Leaf litter is placed in a funnel with a light above. The light drives the animals downwards as the leaf dries and warms. The animals fall through the mesh screen and collected in a jar underneath the funnel. Method 5: Light Trap
Ultraviolet light attracts the insects, which eventually fall into the alcohol.
Measuring Biodiversity Species SpeciesRichness Richness--the theno. no.ofofspecies speciespresent presentininaahabitat/the habitat/thearea area ofofstudy. study. Species SpeciesEvenness Evenness--the theabundance abundanceofofindividuals individualsinineach eachspecies species ininthe thearea areaofofstudy. study. Simpson's Simpson'sDiversity DiversityIndex Index--aaformula formulaused usedto tomeasure measurethe the diversity ofofaahabitat. diversity habitat. Estimating Species Richness
You can use a qualitative survey to estimate species richness.
Observe the environment and record all the species you have seen
Walk around the environment to make further observations to see if there are any species you have missed from your recording.
The more species found = the richer the habitat Estimating Species Evenness
Surveying the Freq. of Plants
Take samples Then with large plants count the no. of plants of each species per unit area and with small plants measure percentage cover of each species
Measuring the Density of Animals in a Habitat (means calculate no. of animals in each species there are per area of the habitat.)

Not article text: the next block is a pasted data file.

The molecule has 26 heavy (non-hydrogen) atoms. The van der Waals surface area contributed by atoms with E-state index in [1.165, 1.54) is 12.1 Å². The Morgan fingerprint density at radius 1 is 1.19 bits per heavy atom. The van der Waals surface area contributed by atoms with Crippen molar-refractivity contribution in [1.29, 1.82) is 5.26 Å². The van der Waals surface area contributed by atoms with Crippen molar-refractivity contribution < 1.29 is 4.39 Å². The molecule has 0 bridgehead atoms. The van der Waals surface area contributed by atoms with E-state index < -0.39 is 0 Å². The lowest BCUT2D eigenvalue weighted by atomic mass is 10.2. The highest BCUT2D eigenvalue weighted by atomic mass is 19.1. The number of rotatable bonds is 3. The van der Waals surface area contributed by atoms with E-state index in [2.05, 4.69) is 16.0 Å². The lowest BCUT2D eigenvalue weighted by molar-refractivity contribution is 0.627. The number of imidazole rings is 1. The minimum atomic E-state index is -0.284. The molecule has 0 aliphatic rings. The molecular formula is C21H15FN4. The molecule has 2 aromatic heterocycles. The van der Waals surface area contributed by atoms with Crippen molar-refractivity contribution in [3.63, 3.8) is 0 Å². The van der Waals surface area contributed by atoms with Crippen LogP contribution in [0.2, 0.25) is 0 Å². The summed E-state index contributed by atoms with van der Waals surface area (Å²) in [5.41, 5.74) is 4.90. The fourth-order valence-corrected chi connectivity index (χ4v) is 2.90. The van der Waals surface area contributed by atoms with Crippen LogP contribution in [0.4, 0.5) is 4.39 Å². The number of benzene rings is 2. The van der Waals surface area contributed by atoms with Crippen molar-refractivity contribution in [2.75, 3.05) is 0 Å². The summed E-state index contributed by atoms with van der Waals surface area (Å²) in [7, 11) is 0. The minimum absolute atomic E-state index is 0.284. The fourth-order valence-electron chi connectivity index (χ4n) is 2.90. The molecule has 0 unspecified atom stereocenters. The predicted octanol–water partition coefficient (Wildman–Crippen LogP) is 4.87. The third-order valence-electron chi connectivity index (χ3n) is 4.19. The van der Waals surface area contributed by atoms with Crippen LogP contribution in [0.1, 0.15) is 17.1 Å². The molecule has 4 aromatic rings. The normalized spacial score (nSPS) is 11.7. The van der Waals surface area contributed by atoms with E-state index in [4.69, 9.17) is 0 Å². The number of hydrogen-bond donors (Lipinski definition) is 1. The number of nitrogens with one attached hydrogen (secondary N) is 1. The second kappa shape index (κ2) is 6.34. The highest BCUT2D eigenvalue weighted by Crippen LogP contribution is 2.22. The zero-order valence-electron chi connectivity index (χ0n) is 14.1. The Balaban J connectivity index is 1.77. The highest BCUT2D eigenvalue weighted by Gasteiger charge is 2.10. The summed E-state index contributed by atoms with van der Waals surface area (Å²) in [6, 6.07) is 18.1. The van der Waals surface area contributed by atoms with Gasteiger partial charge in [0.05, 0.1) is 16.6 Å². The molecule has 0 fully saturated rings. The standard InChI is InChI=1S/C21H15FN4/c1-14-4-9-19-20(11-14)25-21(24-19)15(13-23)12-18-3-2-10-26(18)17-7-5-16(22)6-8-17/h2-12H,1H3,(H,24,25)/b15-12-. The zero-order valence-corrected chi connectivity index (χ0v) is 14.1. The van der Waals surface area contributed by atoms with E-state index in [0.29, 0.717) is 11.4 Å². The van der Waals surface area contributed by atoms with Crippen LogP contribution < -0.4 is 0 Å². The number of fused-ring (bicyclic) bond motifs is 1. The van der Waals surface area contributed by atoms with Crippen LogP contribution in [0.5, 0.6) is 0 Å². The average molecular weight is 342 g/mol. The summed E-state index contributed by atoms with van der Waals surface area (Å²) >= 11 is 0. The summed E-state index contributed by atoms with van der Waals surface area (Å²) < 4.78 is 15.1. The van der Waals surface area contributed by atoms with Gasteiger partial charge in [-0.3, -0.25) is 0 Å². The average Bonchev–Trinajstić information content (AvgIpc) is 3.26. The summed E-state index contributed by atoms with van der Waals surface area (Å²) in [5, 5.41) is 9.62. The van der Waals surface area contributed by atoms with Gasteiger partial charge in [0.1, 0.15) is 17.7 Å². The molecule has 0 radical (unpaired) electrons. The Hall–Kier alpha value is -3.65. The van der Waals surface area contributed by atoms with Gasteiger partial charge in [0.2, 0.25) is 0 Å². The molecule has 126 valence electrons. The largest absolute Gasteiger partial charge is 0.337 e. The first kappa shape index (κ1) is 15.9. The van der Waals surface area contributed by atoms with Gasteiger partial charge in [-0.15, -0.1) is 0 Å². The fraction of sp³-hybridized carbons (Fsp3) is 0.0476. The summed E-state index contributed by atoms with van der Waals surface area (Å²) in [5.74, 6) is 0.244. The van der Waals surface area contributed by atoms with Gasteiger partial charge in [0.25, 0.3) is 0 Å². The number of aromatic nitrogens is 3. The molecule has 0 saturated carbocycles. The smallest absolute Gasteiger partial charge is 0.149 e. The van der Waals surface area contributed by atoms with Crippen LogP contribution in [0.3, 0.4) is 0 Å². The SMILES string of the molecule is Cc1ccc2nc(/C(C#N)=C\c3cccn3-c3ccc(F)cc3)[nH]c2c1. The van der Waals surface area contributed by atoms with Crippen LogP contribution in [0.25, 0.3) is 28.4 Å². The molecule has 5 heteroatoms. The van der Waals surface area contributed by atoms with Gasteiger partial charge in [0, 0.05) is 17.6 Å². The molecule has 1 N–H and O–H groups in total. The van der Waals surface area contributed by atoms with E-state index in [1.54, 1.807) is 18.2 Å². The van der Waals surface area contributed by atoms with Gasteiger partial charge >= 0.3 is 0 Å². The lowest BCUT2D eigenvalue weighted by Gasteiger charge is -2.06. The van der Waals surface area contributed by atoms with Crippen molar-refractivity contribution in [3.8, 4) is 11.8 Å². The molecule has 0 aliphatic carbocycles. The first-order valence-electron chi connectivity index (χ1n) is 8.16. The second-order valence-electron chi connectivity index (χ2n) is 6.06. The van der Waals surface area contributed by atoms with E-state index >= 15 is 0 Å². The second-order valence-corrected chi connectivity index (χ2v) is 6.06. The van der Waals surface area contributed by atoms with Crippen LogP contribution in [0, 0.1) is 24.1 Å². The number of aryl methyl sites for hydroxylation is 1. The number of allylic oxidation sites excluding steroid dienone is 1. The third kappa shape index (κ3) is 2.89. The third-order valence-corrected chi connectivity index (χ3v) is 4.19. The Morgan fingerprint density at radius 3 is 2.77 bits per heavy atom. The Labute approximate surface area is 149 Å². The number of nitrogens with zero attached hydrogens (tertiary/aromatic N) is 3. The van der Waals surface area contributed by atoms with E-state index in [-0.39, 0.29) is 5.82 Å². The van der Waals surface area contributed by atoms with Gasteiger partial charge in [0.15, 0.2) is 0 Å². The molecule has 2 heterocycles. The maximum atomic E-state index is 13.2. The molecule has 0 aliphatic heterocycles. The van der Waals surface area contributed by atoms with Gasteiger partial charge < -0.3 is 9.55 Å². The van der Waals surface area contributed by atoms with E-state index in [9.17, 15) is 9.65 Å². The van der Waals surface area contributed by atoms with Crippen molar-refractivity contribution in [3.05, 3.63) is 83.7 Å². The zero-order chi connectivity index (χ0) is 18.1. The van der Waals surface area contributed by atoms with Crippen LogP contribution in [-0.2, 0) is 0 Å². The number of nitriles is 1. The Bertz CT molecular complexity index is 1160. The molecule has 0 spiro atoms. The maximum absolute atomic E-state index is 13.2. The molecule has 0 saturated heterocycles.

Large animals (e.g. deer's and badger's) - observe and count individuals present
Smaller animals - sample.
Use the mark and recapture method. The mark and recapture method
1. Capture as many of your chosen species as possible
2. Mark them in a way that is not harmful e.g. will not get them eaten (UV, dye) number captures is C1
3. Let them go and leave enough time for them to get back to normal life
4. Go back and capture the same species again the number you get this time is C2 but you also note how many were marked already this is C3
5. Estimated Population = (C1 X C2)/C3
Sampling water and soil - sift through and sample animals Simpson's Diversity Index
Takes into account species richness and species evenness.
D = 1-[E(n/N)2]
Squared No. of individuals of species divided by total
High Value on SDI = a diverse habitat. So many species and organisms live there. A small change in the environment would affect one species which is a small part of the habitat - therefore the effect on the environment is small and the habitat remains stable and able to withstand the change.
Low Value on SDI = a habitat dominated by only a few species. So a small change in the environment that affects one of those species could damage or destroy the whole habitat.
Classification and Taxonomy